THE hottest and latest trends and innovations in specialty food and beverage hogged the spotlight at the 2018 Summer Fancy Food Show, held June 30-July 2 in New York and dubbed as “the largest specialty food industry event in North America.”
More than 2,600 exhibitors featured more than 200,000 products from across the globe. The specialty food industry reported an income of $140.3 billion in retail and food service sales last year, according to a new report from the Specialty Food Association and Mintel International.
This growth spurt is attributed to the increase in interest and subsequent sales in fresh, refrigerated, frozen and plant-based categories.
“Plant-based is so enormous that it’s almost not even a trend anymore; it’s more of a movement at this point,” said Denise Purcell, head of content at the Specialty Food Association. “Protein itself is still expected to be a big consumer driver. Jerky and meat snacks look like they’re still going to continue to do well.”
The SFFS has become famous for introducing new flavors and new formats of food.
Plant-based foods are growing from a trend into an overall movement and walking around the packed Javits Center proved that this movement is gaining traction across different categories.
Among the most prominent plant-based products showcased were cassava and its byproducts, from cassava chips to cassava leaves chips and cauliflower and its many iterations from cauliflower rice to crisps and baking mixes. More cauliflower-based packaged products are hitting retail shelves, and are hailed as a carb substitute and beneficial source of vitamins and nutrients.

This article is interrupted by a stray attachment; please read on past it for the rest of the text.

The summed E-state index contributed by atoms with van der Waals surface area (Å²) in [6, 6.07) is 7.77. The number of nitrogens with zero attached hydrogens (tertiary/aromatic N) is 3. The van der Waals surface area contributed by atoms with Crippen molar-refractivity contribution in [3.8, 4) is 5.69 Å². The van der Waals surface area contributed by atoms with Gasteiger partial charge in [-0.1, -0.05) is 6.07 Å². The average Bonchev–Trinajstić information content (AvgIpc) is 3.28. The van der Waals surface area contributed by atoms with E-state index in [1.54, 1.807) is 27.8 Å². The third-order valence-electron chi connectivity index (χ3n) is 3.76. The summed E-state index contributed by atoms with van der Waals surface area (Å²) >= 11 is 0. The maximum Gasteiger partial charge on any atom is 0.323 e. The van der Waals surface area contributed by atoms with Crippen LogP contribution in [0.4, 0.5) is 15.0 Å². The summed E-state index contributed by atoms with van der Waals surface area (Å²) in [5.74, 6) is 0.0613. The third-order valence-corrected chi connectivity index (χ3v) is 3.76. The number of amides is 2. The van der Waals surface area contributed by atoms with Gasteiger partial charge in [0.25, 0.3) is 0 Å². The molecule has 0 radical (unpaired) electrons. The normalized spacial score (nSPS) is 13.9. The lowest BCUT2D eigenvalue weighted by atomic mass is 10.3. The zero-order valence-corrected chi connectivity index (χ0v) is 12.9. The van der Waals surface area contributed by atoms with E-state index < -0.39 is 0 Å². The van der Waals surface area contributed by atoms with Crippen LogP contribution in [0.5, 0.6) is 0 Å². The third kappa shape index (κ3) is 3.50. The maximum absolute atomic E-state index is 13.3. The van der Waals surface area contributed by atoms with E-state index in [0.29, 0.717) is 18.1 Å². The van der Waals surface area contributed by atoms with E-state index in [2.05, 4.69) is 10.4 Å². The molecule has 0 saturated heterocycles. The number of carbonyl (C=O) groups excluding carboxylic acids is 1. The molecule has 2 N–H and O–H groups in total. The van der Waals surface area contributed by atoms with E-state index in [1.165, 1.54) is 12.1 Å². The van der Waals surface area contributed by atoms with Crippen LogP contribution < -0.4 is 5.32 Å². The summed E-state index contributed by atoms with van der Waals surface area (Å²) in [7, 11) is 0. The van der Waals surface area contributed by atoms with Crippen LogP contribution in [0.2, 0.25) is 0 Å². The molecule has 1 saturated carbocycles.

Also among the 2018 Trendspotter Panel picks are “Foods from the Philippines,” describing more packaged products using authentic ingredients and flavors.
Mansi, led by Charles Medenilla, exhibited the new packaging of its product calamansi juice.
“We just launched this new look a few weeks ago and we’re now up and down New York City with new stores and distributors. All the mainstream stores have it already like Albertson’s, Safeway, Fairway,” Medenilla shared.
The panel also mentioned CJC Pit Barbecue, which highlighted its Lechon sauce, a traditional sauce made from pork liver, vinegar, breadcrumbs, and spices.
For years now, companies such as Profood International and Sun Tropics have been joining the SFFS to promote various Philippine fruits and juices.
The top five specialty food categories with the highest dollar growth from 2015 to 2017 were water (up 76%), rice cakes (64%), refrigerated ready-to-drink tea and coffee (63%), jerky and meat snacks (62%) and shelf-stable creams and creamers (62%).
“Beverages as a collective category are growing even faster than food categories, according to our new research,” Purcell said. “At the show, we’re seeing sparkling beverages and functional beverages especially.”
Among those we saw were sparkling coconut water drinks from various companies and like in previous years, we noted that most of them source their coconuts either from the Philippines, India or Thailand.
There were also sparkling cascara infusion, sparkling yuzu and a thousand and one versions of infused, and sometimes carbonated water.
We also noted an increase in the number of companies promoting products using ginger and turmeric, from bottled drinks and cocktail mixers to candies to tea.